Johnson & Johnson Touts Innovation
To Fend Off Start-Up Competitors
By John Karolefski
Digitization continues to upend the CPG business by enabling nimble start-up companies to chip away at the business of traditional powerhouse companies like Johnson & Johnson, the global marketer of over-the-counter (OTC) medications and beauty brands.
These new companies can launch businesses much more easily and faster than ever before, said Alison Lewis, Global Chief Marketing Officer for Johnson & Johnson, whose dozen mega-brands (over $1 billion in annual sales) include Tylenol, Motrin, Pepcid, Zyrtec, and Listerine, among others.
“We’re competing with large multinational companies,” she said. “Those are still super important ‘because they are scaled businesses, but we’re also competing against these start-ups who are driving a lot of the growth. They use digital technology to market directly to prime prospects through a digital ecosystem, and ultimately capture them and convert them,” Lewis said in a presentation recently at the Consumer Analyst Group of New York (CAGNY) conference in Boca Raton, Fla.
She explained that traditional barriers to entry in the CPG business have been large in-house research and development organizations, owned-assets in the supply chain, large listing fees to allow placement on the shelves of retailers, and large media budgets to create broad-based awareness and reach.
“With digital and technology, new businesses can outsource those things that traditionally used to be competitive advantages,” she said. “They can buy them on the outside. They seek out that little teeny tiny white space in the market and build an entire business around it. And finally, they use performance marketing versus pure brand marketing. And what do I mean by that? Well, they really think like a retailer.”
Johnson & Johnson can compete effectively in both worlds, Lewis said, by following five key principles:
- Innovation: “We still have large global breakthrough platforms for innovation. These are things that have significant science behind them.”
- Product and Package: This “heart of consumer packaged goods” must be balanced with digital services that bring unique value propositions to life.
- Modern Marketing: “We want the brand to be the brand everywhere around the world. We balance that with intense local execution and amplification so that the brand feels very much like it was made for you in the country in which you reside.”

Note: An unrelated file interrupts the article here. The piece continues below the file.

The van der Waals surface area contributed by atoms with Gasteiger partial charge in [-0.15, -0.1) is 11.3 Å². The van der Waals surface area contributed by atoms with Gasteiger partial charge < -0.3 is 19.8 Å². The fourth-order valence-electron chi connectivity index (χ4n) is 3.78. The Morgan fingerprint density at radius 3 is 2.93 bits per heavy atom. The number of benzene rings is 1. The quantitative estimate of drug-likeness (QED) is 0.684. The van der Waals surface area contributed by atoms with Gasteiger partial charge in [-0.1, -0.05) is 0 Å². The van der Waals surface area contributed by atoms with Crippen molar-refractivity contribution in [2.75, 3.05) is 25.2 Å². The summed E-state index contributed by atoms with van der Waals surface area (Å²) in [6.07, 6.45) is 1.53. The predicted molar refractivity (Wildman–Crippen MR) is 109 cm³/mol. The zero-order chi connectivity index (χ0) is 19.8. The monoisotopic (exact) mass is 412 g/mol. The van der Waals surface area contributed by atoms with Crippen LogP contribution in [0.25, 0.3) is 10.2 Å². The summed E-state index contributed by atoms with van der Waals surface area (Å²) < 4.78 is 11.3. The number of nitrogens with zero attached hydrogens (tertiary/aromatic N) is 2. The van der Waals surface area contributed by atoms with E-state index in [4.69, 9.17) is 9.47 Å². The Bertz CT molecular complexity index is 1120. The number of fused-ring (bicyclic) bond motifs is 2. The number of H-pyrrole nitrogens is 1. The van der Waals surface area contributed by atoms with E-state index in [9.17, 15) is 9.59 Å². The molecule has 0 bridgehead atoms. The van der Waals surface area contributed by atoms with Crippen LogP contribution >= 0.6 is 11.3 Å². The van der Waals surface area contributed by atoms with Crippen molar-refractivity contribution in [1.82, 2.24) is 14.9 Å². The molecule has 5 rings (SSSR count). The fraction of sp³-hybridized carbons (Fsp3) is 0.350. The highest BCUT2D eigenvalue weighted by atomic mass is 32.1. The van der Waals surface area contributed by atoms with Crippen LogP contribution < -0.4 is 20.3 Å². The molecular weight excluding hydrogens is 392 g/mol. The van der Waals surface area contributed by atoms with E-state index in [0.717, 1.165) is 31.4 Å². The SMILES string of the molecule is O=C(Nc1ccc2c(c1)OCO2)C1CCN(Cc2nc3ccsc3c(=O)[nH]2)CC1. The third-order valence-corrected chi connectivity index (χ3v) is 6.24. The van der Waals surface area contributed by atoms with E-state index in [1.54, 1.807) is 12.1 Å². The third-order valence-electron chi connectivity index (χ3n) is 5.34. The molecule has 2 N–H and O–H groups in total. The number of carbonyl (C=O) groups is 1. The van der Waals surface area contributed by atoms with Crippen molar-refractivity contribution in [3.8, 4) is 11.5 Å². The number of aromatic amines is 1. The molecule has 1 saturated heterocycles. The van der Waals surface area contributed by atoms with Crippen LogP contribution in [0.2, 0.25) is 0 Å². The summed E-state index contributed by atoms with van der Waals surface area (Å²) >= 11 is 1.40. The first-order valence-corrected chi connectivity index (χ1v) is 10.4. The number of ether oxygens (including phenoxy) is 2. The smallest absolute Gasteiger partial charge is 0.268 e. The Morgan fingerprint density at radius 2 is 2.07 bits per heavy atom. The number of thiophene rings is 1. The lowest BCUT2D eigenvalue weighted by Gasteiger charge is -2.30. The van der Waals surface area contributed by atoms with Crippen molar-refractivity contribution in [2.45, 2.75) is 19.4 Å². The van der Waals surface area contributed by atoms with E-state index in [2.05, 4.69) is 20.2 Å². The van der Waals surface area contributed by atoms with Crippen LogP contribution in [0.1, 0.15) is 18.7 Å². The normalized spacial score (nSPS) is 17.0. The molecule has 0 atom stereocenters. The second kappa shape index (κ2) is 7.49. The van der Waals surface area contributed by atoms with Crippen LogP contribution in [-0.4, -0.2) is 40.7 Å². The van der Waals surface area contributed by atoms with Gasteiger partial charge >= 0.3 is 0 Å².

- Win in New Retail: Winning in the traditional channels of food, drug and mass must be balanced with winning in e-commerce and in specialty channels.
- Evolve Work Processes: “We have to operate at scale, but we also have to be nimble like a start-up, and that is really important as we think about shifting our culture.”
She boasted that the company’s turnaround strategy last year yielded a 3.2 percent growth, along with a growth in margins.
“We're looking to continue to grow our sales competitively within the market,” she said, and expand margins faster than sales. But importantly doing that while continuing to invest in innovation.”
Lewis reported that 70 percent of the growth came from innovation. She singled out three products. The Tylenol rapid release gels and Rhinocort nasal spray for allergies were the largest innovations in the company’s OTC business in the US and in China. HydraBoost was a “terrific example” of a platform innovation in the beauty category.
“Innovation is super critical to our growth,” she said. “If you look at our innovation agenda, we had three times as much innovation versus the industry.”
Lewis said Johnson & Johnson relies on four pillars for innovation:
- Digital technology and data
“Our innovation program is really important for driving our top-line growth competitive with the marketplace,” she said. “It also allows us to build value into our brand, so that we continue to premiumize and drive pricing in the marketplace. We also make sure with all of our innovations that we execute with excellence so we can drive maximum value from each of those innovations.”
Editor’s Note: This story is based partially on a transcript provided by Seeking Alpha (www.seekingalpha.com).